Red Sox: Arbitration salaries effect on 2017 payroll

The Boston Red Sox avoided arbitration with several eligible players by signing them to one-year deals. Does this change the outlook on the 2017 payroll?

We’re another step closer to figuring out what the 2017 payroll will look like for the Boston Red Sox.

The team announced on Friday that they have agreed to terms with seven players on one-year deals to avoid arbitration. Keep in mind that all of these players were already under team control, so this is merely a formality of determining their salary for the upcoming season.

Thanks to MLB Trade Rumors, we already had a pretty good idea of how much these players would count toward the payroll. Their projection model proved its brilliant accuracy once again, as they either nailed the target salary or came reasonably close on almost every Red Sox player.’s Ian Browne provided the rundown of what each of these seven players will earn this season.

The total combined salary of those players is $18.02 million, which comes in a bit lower than the $18.6 million projected for those same seven players by the MLB Trade Rumors model.

While this would appear to provide a bit more cushion beneath the luxury tax threshold, we have to account for the fact that Brandon Workman received a bit more than expected with his $635K deal. Boston also has yet to agree to deals with two other arbitration eligible players – Drew Pomeranz and Fernando Abad. If either ends up making more than their projected salaries then it could wipe out any savings created by the rest of the group collectively earning less than expected.

Jackie Bradley ends up with largest increase above these projections, as he was pegged for only $3.3 million. The extra $300K is pocket change to Red Sox ownership, while going above expectations should create some goodwill that could aid future negotiations with the All-Star outfielder.

Brock Holt gets a sizable raise from the $606K he earned last season. His salary is $250K higher than projected, which shows how the team values Holt’s versatility.

Joe Kelly was projected to make the same $2.6 million salary that he earned last season, which makes sense when you consider he’s moving from a potential fifth starter to a middle relief role. The $200K increase over the projection seems a bit generous given his lack of experience in the bullpen.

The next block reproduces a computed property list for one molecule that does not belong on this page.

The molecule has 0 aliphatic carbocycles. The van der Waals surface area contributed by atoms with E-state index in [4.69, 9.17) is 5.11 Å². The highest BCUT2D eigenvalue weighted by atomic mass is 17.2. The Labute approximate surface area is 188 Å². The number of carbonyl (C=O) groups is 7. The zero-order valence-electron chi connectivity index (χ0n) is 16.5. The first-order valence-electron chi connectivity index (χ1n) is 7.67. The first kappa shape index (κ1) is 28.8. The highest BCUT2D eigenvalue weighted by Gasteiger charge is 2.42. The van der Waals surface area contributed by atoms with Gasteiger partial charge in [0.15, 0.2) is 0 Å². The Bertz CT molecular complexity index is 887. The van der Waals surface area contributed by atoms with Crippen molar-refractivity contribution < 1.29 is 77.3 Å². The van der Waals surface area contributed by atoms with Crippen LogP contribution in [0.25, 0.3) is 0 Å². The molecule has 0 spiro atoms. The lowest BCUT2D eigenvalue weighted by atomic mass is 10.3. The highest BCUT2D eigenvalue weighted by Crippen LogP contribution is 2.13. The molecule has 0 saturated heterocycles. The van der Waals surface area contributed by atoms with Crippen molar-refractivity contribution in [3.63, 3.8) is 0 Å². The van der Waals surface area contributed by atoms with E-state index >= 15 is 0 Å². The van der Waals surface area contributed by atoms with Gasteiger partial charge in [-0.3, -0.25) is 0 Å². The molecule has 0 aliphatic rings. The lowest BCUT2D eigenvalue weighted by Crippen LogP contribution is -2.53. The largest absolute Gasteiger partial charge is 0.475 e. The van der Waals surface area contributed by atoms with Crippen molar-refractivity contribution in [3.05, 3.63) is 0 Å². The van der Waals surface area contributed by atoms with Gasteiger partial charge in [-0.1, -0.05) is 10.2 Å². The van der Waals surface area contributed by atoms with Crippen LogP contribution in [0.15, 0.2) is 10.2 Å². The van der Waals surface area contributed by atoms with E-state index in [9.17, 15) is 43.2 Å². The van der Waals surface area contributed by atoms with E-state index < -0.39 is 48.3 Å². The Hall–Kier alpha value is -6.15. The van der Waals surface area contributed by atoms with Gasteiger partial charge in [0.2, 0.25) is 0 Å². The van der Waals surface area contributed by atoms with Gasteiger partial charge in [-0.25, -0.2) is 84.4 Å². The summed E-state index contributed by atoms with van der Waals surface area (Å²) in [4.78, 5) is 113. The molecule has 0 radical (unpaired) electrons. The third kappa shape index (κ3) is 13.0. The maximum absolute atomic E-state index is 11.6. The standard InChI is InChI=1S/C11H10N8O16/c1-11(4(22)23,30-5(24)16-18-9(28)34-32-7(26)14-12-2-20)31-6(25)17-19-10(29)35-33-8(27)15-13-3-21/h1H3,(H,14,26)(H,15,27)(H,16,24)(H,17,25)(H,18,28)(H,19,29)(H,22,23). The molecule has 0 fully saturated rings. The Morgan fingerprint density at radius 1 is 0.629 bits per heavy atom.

Meanwhile, Tyler Thornburg receives less than his projection and over half a million bucks less than Kelly, who remains more of a question mark entering the season. Kelly does have almost a year more of service time under his belt, but Thornburg is slated to fill a higher leverage role in the bullpen and comes with a superior track record.

The biggest surprise on the list is Xander Bogaerts. The star shortstop will earn more than any of the team’s other arbitration eligible players, yet his salary falls far short of the $5.7 million he was projected for. Did a second half slump cost him? Given that the Red Sox still have sky-high expectations for the 24-year old, you have to wonder if it was a mistake to shortchange him. Hopefully that doesn’t work against them later when they attempt to keep him from free agency within the next few years.

Reaching deals with most of their arbitration eligible players gives the Red Sox a bit more certainty. Their collective salaries amount to about the same as we expected, so they remain on target to enter the season with a payroll right around $180 million, as we outlined last month.

By staying comfortably below the tax line, the Red Sox have afforded themselves enough wiggle room to make any mid-season acquisitions without much risk of facing the dreaded third-time tax offender penalties.

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